One thing I like about this therapy is that it tells you what NOT to do. Without that guidance, things can go really wrong with this disorder. In fact, that’s how borderline personality was discovered in the 1960’s: These were the patients who got worse with the therapy of the day: Psychoanalysis. When they laid back on the psychoanalytic couch and started free associating things got real bad real fast. They decompensated, developed persecutory fantasies about their analyst; one started hallucinating snakes crawling up her analyst’s chair. As the analysis went on, their lives fell apart. That was only supposed to happen to psychotic patients ─ analysts had learned by then not to put them on the couch ─ not neurotic patients as these borderline cases appeared. And thus the term borderline was born: They were thought to be on the border of psychosis and neurosis.

The lesson here is that you can’t just jump into this kind of treatment with good intentions and eclectic therapy tools. Today, we’ll interview Lois Choi-Kahn who worked with Dr. Gunderson to develop Good Psychiatric Management ─ or GPM. Dr. Gunderson passed away last year from cancer. He was a pioneer in the field of borderline personality disorder ─ or BP ─ and helped transition it from a psychoanalytic concept to a scientifically validated DSM diagnosis. Let’s start with some clips from him on the nature of this disorder.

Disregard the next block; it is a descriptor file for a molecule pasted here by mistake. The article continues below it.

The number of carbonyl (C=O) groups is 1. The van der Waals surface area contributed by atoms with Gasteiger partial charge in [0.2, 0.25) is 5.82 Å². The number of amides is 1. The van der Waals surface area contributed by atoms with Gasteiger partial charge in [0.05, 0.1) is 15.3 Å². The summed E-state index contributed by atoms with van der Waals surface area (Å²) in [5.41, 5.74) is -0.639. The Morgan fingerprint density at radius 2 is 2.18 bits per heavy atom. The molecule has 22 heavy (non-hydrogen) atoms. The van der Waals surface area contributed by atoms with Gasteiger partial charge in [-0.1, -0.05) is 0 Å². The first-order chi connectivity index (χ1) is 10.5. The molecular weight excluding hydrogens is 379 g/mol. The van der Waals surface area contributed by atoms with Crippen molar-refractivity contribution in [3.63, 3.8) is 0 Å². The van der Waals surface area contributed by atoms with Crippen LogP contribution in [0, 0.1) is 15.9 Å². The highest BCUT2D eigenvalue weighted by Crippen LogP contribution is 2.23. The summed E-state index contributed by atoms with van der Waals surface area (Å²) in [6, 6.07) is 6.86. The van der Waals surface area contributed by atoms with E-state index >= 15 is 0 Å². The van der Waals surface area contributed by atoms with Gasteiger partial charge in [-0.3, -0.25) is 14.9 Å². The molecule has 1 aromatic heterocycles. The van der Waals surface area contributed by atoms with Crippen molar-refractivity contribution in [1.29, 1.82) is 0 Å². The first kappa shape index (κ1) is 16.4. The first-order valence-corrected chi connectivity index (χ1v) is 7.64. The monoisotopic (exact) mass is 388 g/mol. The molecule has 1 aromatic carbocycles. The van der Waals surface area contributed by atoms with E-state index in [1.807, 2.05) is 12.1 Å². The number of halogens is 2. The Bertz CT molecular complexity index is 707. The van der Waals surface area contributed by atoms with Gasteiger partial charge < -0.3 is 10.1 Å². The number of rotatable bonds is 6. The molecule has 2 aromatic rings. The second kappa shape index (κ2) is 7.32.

Dr. Choi-Kain has more tips on navigating relationships with borderline patients in our online interview. In Good Psychiatric Management, relationship problems are the core feature of Borderline Personality disorder, and they are usually driven by a symptom called Interpersonal Hypersensitivity. That means intense emotional distress in the face of real or perceived relationship problems, or in the face of loneliness. Here’s John Gunderson on Interpersonal Hypersensitivity:


Dr. Lois Choi-Kain is the director of the Gunderson Personality Disorders Institute at Mass General’s McClean hospital. You can learn more about Good Psychiatric Management for borderline personality disorder in her 2019 text from APA press. Thanks to for the archival audio of John Gunderson.

And now for the word of the day…. Projective Identification

Projective Identification is a defense mechanism that derives from Melanie Klein’s object-relations theory. But listen up because this is one of the defense mechanisms you need to know, because you’ll see it in borderline patients and if you don’t get wise to what’s happening it can quickly blow up.